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What causes pain associated with fibromyalgia?

Some of the latest information from medical journals reveals that in people who suffer with chronic pain, the spinal cord becomes overloaded with input. This makes it hypersensitive to any messages sent its way and causes the spinal cord to overreact to amplify any response. When your body behaves in this manner, you will feel pain from contact (such as a cool breeze) that should virtually have no effect. Because researchers have found that those with FMS often feel higher sensitivity to pain over their entire body, this has led to the idea that their body’s overall pain threshold may be dramatically lower than usual. 

Other researchers think fibromyalgia may be the result of a genetic tendency, therefore, it could be passed on from generation to generation.  When a person who has this tendency is exposed to certain emotional or physical stressors (like in an illness),  there is a change in their body’s response to stress.  This can result in a higher sensitivity of the entire body to pain.  Scientists theorize that one of these body changes is a low level of a hormone, CRH (corticotropin-releasing hormone), resulting in higher sensitivity to pain and more fatigue, including the fatigue experienced after exercise.

The hypersensitivity to pain with fibromyalgia may in part be from low levels of serotonin. Serotonin is a neurotransmitter in the brain associated with a calming, anxiety‑reducing reaction. Lower levels of serotonin cause a lower pain threshold and effect sleep habits. The end result may be the chronic widespread pain of fibromyalgia.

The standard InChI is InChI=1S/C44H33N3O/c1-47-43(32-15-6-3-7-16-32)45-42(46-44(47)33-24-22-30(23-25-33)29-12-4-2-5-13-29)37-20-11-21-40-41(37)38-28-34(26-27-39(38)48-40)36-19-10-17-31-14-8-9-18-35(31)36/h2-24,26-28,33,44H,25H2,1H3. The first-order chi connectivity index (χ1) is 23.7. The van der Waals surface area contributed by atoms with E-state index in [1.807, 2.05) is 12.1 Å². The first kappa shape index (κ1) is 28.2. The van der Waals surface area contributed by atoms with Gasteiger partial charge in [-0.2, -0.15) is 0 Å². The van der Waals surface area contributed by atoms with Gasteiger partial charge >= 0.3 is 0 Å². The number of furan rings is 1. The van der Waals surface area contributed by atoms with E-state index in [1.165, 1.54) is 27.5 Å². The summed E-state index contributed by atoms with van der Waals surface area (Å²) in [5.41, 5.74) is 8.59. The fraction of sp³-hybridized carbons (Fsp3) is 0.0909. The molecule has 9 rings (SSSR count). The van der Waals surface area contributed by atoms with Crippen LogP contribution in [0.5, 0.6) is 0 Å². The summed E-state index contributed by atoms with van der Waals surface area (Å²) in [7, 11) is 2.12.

Still other researchers have recently concluded that those with fibromyalgia have significantly less blood flow to the parts of the brain that deal with pain. In studies where fibromyalgia patients were compared to healthy people, those with FMS were found to have twice the level of a brain chemical called Substance P, a neuropeptide involved in pain signals.  This chemical helps nervous system cells send messages to each other about painful stimuli. It is thought that when P levels are elevated in the body, they may produce higher levels of pain.

It is possible that your pain would become worse or better depending on the changing seasons. Pain associated with fibromyalgia is thought to have stress-related causes in some patients. The changing weather can contribute to the stress level on the body, affecting your pain. It would be good to address this concern with your physician. There are other medications available to treat the pain associated with fibromyalgia. You can also ask your doctor about non-medication therapy - some patients find benefit from water based physical therapy (aqua therapy) and other types of physical therapy. Your physician can review your medical history to see if any could benefit you.

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Important: This content reflects information from various individuals and organizations and may offer alternative or opposing points of view. It should not be used for medical advice, diagnosis or treatment. As always, you should consult with your healthcare provider about your specific health needs.